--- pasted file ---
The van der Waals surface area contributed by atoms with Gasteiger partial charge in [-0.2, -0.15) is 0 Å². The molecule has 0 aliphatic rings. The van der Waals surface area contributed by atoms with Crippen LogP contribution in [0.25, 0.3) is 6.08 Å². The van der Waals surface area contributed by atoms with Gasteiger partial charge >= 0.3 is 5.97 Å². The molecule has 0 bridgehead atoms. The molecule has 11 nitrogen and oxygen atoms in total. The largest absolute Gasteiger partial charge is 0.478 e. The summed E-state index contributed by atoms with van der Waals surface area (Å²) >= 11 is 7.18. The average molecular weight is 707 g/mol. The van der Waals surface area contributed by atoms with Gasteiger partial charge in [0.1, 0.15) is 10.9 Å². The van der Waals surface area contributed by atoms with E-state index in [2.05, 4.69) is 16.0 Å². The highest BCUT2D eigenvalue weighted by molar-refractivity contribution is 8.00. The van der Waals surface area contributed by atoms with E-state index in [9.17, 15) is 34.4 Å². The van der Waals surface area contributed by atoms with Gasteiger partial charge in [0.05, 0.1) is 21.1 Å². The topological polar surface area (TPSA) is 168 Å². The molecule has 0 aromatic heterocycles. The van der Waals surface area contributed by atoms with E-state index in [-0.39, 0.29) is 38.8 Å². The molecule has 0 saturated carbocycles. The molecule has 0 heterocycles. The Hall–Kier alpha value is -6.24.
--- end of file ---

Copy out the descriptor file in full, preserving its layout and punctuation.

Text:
The van der Waals surface area contributed by atoms with Gasteiger partial charge in [-0.2, -0.15) is 0 Å². The molecule has 0 aliphatic rings. The van der Waals surface area contributed by atoms with Crippen LogP contribution in [0.25, 0.3) is 6.08 Å². The van der Waals surface area contributed by atoms with Gasteiger partial charge >= 0.3 is 5.97 Å². The molecule has 0 bridgehead atoms. The molecule has 11 nitrogen and oxygen atoms in total. The largest absolute Gasteiger partial charge is 0.478 e. The summed E-state index contributed by atoms with van der Waals surface area (Å²) >= 11 is 7.18. The average molecular weight is 707 g/mol. The van der Waals surface area contributed by atoms with Gasteiger partial charge in [0.1, 0.15) is 10.9 Å². The van der Waals surface area contributed by atoms with E-state index in [2.05, 4.69) is 16.0 Å². The highest BCUT2D eigenvalue weighted by molar-refractivity contribution is 8.00. The van der Waals surface area contributed by atoms with E-state index in [9.17, 15) is 34.4 Å². The van der Waals surface area contributed by atoms with Gasteiger partial charge in [0.05, 0.1) is 21.1 Å². The topological polar surface area (TPSA) is 168 Å². The molecule has 0 aromatic heterocycles. The van der Waals surface area contributed by atoms with E-state index in [-0.39, 0.29) is 38.8 Å². The molecule has 0 saturated carbocycles. The molecule has 0 heterocycles. The Hall–Kier alpha value is -6.24.